Sunday, February 22, 2015

Stock Market Bubble Or Not?

Isn't this on every equities investor's mind right now?  Stock prices are near record highs.  Higher valuations imply a reversion at some point, but when is this >10% correction coming?  That is the multi-billion dollar question.

The amount of risk in a current market cycle is not the only thing an investor needs to weigh in.  Loss of capital or defense against major losses, is just one side of the market cycle coin.  The prospects for return on invested capital, stock price appreciation (both with and without dividends) also has to be equally considered.  This is the flip-side of the coin.

A stock market investor right now has to guard against a major correction more so now than the past several years.  He or she must also find the few areas in the market where there still may be some decent upside left.  If staying in U.S. equities, this means finding distressed stocks, not companies.  For me, that means stocks of companies that have enough cash on hand to make it past whatever lull has caused their shares to tumble AND that pay a dividend that is sustainable.  I like CAT, NOV, FCX, FLS, PSX, and ATU, to name a few, right now.  All of these companies have been hit by either falling oil or copper prices, yet stand to recover when their current economic recession period comes to an end.  In addition, in the event of a major meltdown, these stocks will hit a floor sooner than the shares of those companies that have not been beat-up and are at 52-week highs.  I started a position in both ATU and NOV this month. 

Famous economist and bubble predictor, Robert Shiller, is unloading U.S. and buying Spanish and Italian index funds, citing U.S. equities as being too pricey.  See: Shiller-shifts-stock-focus-to-spain-italy-from-us-2015-02-18.  I don't disagree.  As far back as December 10, 2014, (before the European Central Bank had come to an agreement on Q.E.) I started suggesting the same idea, i.e., looking for better returns in Europe.  See: $500-investing-suggestions-better-than

An opposing opinion was offered by Steven M. Sears, columnist at Barron's, Striking Price.  In, Why It's Time to Hold Stocks, (Feb. 23rd, 2015) he made the case that investors should not only hold onto their U.S. equity exposure, but actually raise it.  He cited rising interest rates (expected later this year) and a "structural imbalance between bonds and stocks," as bullish factors for stock prices.  But are rising interest rates always bullish for stocks?  In June of 2014, Forbes contributor, John Buckingham, wrote that "rising interest rates, on average, have hardly proved fatal for stocks…"  See: Rising-interest-rates-bullish-for-stocks/ It's not as clear cut Mr. Buckingham states, however.  I present you with a more thorough article on the correlation between rising interest rates and stock prices: What-happens-to-stocks-when-interest-rates-rise.  What about the structural balance between bonds and stocks?  Mr. Sears believes that "stocks will receive a massive influx from the bond market sparked by the Federal Reserve's expected rate hike.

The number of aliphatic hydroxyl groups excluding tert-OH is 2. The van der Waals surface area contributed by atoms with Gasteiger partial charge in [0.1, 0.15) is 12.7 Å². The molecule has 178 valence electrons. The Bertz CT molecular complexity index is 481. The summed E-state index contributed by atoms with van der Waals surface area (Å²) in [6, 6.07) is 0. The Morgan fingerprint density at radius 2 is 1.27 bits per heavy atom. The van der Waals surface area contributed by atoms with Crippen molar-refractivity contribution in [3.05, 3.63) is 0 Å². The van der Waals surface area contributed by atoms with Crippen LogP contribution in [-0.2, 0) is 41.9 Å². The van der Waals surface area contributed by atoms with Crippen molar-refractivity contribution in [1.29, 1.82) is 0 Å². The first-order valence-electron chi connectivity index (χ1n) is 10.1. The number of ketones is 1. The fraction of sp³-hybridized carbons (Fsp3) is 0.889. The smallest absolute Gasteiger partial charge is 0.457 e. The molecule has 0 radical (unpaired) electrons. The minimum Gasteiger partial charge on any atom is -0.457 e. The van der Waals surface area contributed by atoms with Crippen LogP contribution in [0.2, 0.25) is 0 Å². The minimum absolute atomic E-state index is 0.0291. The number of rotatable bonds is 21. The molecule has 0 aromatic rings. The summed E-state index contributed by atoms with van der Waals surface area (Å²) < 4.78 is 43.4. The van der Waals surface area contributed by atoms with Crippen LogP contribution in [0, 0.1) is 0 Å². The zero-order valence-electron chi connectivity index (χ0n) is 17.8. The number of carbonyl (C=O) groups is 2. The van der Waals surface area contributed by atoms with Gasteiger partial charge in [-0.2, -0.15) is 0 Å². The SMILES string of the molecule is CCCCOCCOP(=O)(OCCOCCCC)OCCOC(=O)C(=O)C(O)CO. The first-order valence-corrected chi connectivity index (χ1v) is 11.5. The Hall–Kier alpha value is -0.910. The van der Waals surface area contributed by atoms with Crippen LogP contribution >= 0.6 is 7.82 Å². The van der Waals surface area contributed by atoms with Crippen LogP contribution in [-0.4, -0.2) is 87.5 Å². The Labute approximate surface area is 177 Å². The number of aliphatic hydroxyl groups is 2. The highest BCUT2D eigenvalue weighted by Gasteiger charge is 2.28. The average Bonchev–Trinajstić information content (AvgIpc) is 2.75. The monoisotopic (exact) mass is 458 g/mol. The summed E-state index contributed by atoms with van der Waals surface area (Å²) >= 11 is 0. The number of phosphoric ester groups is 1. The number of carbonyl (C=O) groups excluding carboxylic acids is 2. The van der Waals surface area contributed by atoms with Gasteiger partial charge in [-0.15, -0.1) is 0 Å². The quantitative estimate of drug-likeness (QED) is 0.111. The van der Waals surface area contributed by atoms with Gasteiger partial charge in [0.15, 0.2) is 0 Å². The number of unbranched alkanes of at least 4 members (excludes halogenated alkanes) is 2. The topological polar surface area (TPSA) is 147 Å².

Why wouldn't bond investors just shift to bonds with shorter maturities in a rising interest rate environment and continue to shun stocks?  Will Treasury rates stay at bay or fall even more with Europeans investors continuing to chase safety and better yield (buying the U.S. Treasury) than those offered by their own markets?  

I'm sticking with my strategy, buying Europe with the lowest cost ETF around: VGK (0.12%), buying the rising interest rate scenario with a short-term bond ETF like BSV (0.10% expense ratio), AND individual U.S. equities as I described above.

As always, make sure you do your own due diligence and speak with your advisor (if you have one) before making any type of investment decision.  I'm just a blogger, remember?  Take care and until next time! 

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